Reports: Rick Scott Slammed Yet Again for Financial Scandals
Scott refuses to answer for skirting finance laws, hiding his conflicts
Rick Scott has "not offered meaningful disclosure about how he became $46 million richer while governor," according to a Thursday report from Florida Politics. Meanwhile, retired workers criticized Scott in front of the Capitol for "a very clear case of close coordination and circumvention of the pay to play rule" for accepting questionable contributions from executives at firms that received state pension business, WCJB reported.
Scott dismissed questions about him refusing to release the details of his secret financial account, therefore hiding his conflicts of interest from Floridians, and about two executives from investment firms contributing more than $50,000 to Scott's political committee after he directed lucrative state pension business to their firms.
The reports follow Scott requesting an extension this week to allow him to continue hiding his secret financial account, which violates federal disclosure requirements, and happened as retired workers blasted Scott forplaying politics with their pension.
Florida Democratic Party spokesman Sebastian Kitchen: "Rick Scott's campaign is plagued with financial scandals, with new revelations almost daily, and he refuses to answer serious questions about his shady financial dealings. Rick Scott will say and do anything to get elected, including hide his conflicts of interest and play politics with the pensions of state workers, and the people of Florida deserve better than his self-serving politics."
Key points from the WCJB ABC 20 report:
- "Opponents are criticizing Governor Scott for accepting contributions from groups that were given contracts to help manage the state pension system. The companies received a total of $250 million of new investment commitments."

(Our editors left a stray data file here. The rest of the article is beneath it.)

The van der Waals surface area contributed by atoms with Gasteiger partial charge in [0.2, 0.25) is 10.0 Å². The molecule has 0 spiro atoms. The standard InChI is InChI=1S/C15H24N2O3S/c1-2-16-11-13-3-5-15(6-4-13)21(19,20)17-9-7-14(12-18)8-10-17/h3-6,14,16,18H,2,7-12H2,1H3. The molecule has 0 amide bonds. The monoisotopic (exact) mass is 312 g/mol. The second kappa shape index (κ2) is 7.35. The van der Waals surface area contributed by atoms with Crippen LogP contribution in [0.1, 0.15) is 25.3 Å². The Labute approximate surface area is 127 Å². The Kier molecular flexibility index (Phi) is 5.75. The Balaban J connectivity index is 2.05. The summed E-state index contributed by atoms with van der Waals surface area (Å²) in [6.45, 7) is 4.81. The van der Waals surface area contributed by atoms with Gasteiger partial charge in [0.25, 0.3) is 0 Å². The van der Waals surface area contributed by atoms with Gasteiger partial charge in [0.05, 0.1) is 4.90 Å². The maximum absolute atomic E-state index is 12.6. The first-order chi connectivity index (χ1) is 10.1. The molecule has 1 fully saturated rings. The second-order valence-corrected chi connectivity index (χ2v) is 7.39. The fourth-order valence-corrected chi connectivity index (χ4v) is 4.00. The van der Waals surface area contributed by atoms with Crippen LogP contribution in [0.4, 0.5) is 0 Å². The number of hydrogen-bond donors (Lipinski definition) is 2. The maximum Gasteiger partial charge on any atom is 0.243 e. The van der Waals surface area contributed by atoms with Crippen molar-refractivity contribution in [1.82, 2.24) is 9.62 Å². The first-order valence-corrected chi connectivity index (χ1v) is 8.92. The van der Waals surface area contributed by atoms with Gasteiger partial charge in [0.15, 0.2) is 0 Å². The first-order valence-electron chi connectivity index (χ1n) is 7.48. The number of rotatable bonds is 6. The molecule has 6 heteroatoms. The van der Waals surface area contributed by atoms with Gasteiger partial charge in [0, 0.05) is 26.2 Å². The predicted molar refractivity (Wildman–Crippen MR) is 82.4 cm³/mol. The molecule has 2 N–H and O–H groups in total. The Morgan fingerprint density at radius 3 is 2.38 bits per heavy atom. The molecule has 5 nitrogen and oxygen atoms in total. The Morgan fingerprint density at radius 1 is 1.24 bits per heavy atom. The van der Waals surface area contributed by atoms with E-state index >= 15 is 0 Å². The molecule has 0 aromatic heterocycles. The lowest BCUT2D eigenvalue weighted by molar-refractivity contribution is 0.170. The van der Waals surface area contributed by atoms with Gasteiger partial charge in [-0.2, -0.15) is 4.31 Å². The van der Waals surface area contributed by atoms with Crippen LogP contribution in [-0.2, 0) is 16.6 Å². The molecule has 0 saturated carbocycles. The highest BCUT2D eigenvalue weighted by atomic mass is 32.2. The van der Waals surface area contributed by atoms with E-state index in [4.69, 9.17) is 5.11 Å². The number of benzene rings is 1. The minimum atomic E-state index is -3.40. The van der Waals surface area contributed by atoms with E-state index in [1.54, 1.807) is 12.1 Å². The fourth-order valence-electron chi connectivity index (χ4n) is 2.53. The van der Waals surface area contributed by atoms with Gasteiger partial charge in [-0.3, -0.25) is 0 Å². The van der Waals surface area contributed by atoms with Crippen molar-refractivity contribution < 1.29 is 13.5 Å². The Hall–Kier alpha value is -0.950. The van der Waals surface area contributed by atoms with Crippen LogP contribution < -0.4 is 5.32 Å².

- "Critics say the governor's campaign for Senate received more than $50,000 from the private equity executives."
- "This appears to be a very clear case of close coordination and circumvention of the pay to play rule. So, it may not have garnered a lot of attention right now, but we want to shed a spotlight on what Rick Scott is doing," said retired state worker David Jacobsen.
Key points from the Florida Politics report:
- "In Jacksonville Thursday, Gov. Rick Scott fielded questions about his Senate campaign financing, which is still under scrutiny by political opponents."
- "The first: a report from Capital and Main asserted that donations to Scott's ‘New Republican' Super PAC by two company CEOs after business from the state pension fund went to their firms amounted to ‘pay to play' and a contravention of federal anti-corruption rules."
- "While that move is legal, Scott's finances have been questioned repeatedly by political opponents, and Scott had not offered meaningful disclosure about how he became $46 million richer while governor, saying that such was only a concern of ‘career politicians.'"
The first three weeks of Rick Scott's campaign have been plagued with repeated financial issues including: the campaign finance watchdog group End Citizens United has filed two FEC complaints detailing how he illegally coordinated with his Super PAC; and Scott's repeatedly ignored questions on the campaign trail about disclosing his assets. Scott is also facing an ongoing state lawsuit over his refusal to disclose his secret account.
The Florida Democratic Party launched this digital clock to track how long Scott has been in the race while hiding his finances.
More information about Scott's financial scandals is available at SelfServingScott.com.